Stocks are looking to have the best week since the 1930s. Of course this follows the worst week since the same time frame. The constant theme I continue to hear is "stocks are now undervalued" or "this is a once in a lifetime buying opportunity". The people saying this must be living in an alternate reality.
Let's walk through some charts and you can be the judge:
First off, as I said at the beginning of the year, the S&P 500 had no business going up 32% in 2019. All the market really did at the depths of the sell-off was give back the gains from 2019.
Second, analysts have still not adjusted their earnings estimates to reflect much slowdown at all. They expected 10% growth in early February, now they expect 5% growth. In other words, by the end of the year corporations will still be better off than they were when the year started.
Third, if you are buying (or choosing to still own stocks) today, you must believe that both the beginning of the year values were "fair" and companies will GROW their earnings in 2020.
Fourth, if you look at long-term market history, this is nowhere near the "buying opportunity of a lifetime". Here are some charts from Ned Davis to put valuations in perspective. All use last year's earnings to calculate valuation.
Using Median P/E ratio (throws out extremes), stocks are 12% above "median" value and remain in "overvalued" territory (before any earnings slowdown). The "buying opportunities of a lifetime" come when stocks are BELOW their median value.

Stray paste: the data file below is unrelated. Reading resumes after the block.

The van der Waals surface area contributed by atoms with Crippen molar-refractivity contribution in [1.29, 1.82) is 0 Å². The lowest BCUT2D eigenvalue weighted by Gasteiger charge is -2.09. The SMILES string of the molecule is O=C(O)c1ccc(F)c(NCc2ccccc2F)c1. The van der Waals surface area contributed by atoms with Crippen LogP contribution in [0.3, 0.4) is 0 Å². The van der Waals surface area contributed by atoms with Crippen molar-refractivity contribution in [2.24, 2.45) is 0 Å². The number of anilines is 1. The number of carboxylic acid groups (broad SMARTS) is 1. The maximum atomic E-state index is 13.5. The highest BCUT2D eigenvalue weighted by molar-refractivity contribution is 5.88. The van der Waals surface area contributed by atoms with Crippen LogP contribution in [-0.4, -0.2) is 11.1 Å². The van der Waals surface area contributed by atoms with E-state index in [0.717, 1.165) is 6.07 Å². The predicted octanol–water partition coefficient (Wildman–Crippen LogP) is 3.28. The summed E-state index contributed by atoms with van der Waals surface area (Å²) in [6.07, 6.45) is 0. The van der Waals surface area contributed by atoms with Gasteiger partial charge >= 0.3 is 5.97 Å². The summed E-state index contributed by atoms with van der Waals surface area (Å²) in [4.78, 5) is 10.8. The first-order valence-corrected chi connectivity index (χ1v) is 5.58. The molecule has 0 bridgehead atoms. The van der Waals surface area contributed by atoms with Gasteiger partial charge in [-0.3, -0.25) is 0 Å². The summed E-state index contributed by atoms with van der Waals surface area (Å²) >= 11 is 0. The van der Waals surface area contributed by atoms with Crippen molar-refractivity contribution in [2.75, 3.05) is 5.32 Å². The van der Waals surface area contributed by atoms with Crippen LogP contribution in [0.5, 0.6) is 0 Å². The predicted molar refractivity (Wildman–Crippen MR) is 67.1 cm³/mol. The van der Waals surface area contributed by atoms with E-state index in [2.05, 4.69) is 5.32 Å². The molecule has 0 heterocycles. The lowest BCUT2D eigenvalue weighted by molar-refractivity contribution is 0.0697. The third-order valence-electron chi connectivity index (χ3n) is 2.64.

Using Operating Earnings (excluding all the special items companies want us to ignore), stocks again are still overvalued (again with NO IMPACT from COVID-19).
NDR also calculates a "normal" valuation using dividends, earnings, cash flow, sales, inflation-adjusted P/E, and the long-term trend (all the alternative metrics I hear analysts using). Using these metrics, stocks are 22% overvalued (again assuming NO IMPACT from COVID-19)
Fifth, stocks are back to February 2019 levels -- well off the lows of December 2018. They've bounced to the first logical rallying point. This is nothing more than a technical bounce. They can continue moving higher, especially into quarter end (there are hundreds of billions of "strategic" portfolios that need to sell bonds and buy stocks), but we EXPECTED a big snapback rally. They always happen after a big sell-off.
Where we Stand Now
So let's take a look at where we stand now:
Valuations are high even if we have NO RECESSION. They are absurd if we do have a recession.
Even with no earnings slowdown, valuations are high. Looking at the track record of analysts, earnings estimates are going to come down, which makes stocks even more overvalued.
Prices and earnings in the market assume NO IMPACT by the end of the year from COVID-19. If that is true, great. If not, stock prices need some serious adjustments.
Let's Go Back to February 20
Let's assume NO IMPACT from COVID-19 and review where we were on February 20 (the day the market peaked):
Stocks were overvalued
Revenue growth was slowing
Profit margins had peaked in 2016
Economic growth was slowing despite a $1 Trillion budget deficit
Business & state, local, and federal governments were all over-leveraged
Where is the Opportunity?
All of the above tells me this is a SELLING OPPORTUNITY, not a buying opportunity. Logic tells us:
Even with no impact from COVID-19, all of the factors listed above are still in place.
It is very possible COVID-19 will cause a major STRUCTURAL shift in our economy -- slower economic growth, lower margins, and slower revenue growth.